- The International Space Station has been continuously occupied since 2 November 2000 ( It broke the record of 9 years 358 days of the Soviet/Russian Space Station Mir on 23 October 2010. 15 years, 334 days).
Longest solo flight
- Valery Bykovsky flew for 4 days and 23 hours solo in Vostok 5, 14–19 June 1963. The flight set a space endurance record which was broken in 1965 by the (non-solo) Gemini 5 flight. The Apollo program included long solo spaceflight, and during the Apollo 16 mission, T.K. Mattingly orbited solo around the Moon for more than 3 days and 9 hours.
Longest time on lunar surface
- Eugene Cernan and Harrison Schmitt of the Apollo 17 mission stayed for 74 hours 59 minutes 40 seconds (over 3 days) on the lunar surface after they landed on 11 December 1972. They performed three EVAs (extra-vehicular activity) totaling 22 hours 3 minutes, 57 seconds (as commanders were always the first one out of the LM and the last to get back in, Cernan's EVA time was slightly longer).
Longest time in lunar orbit
- Ronald Evans of Apollo 17 mission stayed in lunar orbit for 6 days and 4 hours (148 hours), however for the solo portion of that flight around the Moon, T.K. Mattingly on Apollo 16 spent 1 hour 38 minutes longer than Evans' solo duration.
First animals in space
- Fruit flies launched by the United States in 1947 aboard a V-2 rocket to an altitude of 68 miles (108 km). Also the first animals to safely return from space.
First animal in orbit
- Laika was a Soviet female canine launched on 3 November 1957 on Sputnik 2. The technology to deorbit had not yet been developed, so there was no expectation for survival. She died several hours into flight. Belka and Strelka were the first to successfully return to Earth from orbit.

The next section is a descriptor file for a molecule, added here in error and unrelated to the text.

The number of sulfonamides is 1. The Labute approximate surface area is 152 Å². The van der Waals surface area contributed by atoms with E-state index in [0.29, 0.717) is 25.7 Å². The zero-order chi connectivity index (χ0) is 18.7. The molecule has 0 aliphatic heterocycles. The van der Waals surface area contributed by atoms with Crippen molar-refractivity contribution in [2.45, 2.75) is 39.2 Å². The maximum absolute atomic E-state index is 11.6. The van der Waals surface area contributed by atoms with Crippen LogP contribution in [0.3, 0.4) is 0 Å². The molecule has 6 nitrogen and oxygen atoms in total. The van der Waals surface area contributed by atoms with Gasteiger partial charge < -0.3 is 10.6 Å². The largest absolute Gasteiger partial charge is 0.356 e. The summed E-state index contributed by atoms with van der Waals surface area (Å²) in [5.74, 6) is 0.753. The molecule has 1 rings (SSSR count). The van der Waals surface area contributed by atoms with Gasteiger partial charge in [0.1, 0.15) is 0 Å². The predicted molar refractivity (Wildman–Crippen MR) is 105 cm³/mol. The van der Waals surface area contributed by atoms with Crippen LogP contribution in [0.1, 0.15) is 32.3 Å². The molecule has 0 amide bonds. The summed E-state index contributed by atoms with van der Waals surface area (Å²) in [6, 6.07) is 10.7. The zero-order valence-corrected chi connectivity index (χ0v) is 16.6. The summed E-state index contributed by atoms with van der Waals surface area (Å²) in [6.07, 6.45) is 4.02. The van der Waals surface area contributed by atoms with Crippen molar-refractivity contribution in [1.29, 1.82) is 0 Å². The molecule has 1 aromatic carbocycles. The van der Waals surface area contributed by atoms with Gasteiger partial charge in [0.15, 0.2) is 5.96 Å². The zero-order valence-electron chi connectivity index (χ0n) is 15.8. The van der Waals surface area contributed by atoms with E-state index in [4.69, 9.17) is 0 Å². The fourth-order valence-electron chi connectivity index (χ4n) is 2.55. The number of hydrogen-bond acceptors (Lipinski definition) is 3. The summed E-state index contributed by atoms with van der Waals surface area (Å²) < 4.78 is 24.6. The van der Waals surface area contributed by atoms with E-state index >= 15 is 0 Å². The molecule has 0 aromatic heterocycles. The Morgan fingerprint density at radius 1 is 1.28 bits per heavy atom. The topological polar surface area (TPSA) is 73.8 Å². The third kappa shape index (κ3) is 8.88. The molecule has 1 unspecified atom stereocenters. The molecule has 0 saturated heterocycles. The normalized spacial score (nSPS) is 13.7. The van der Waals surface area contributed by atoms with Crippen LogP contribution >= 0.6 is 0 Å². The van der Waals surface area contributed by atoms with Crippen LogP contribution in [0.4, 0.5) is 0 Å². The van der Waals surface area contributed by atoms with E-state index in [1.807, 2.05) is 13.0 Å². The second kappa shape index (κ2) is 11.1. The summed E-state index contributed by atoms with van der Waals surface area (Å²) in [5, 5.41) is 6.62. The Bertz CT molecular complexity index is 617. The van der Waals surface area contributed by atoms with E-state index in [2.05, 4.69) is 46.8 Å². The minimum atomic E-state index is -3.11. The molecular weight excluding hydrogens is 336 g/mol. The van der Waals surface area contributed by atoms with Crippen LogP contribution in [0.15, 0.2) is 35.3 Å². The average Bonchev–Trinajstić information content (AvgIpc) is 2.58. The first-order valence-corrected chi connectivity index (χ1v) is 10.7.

Longest canine single flight
- Veterok (Ветерок, "Little Wind") and Ugolyok (Уголёк, "Ember") were launched on 22 February 1966 on board Cosmos 110 and spent 22 days in orbit before landing on 16 March.
First animals beyond low–Earth orbit
- An assortment of animals including a pair of Russian tortoises, as well as wine flies and mealworms launched with a number of other biological specimens including seeds and bacteria on a circumlunar mission aboard the Zond 5 spacecraft. It was launched by a Proton-K rocket on 15 September 1968. The capsule came within 2000 km of the moon and returned to Earth, the first spacecraft in history to return safely to Earth from the moon.
Speed and altitude
Farthest humans from Earth
- Apollo 13 crew; Jim Lovell, Fred Haise, Jack Swigert while passing over the far side of the moon at an altitude of 254 km (158 mi) from the lunar surface, were 400,171 km (248,655 mi) from Earth. This record breaking distance was reached at 0:21 UTC on 15 April 1970.
Highest altitude for manned non-lunar mission
- Gemini 11 crew Charles Conrad, Jr and Richard F. Gordon, Jr. fired their Agena Target Vehicle rocket engine on 14 September 1966, at 40 hours 30 minutes after liftoff and achieved a record apogee altitude of 739.2 nautical miles (1,369.0 km).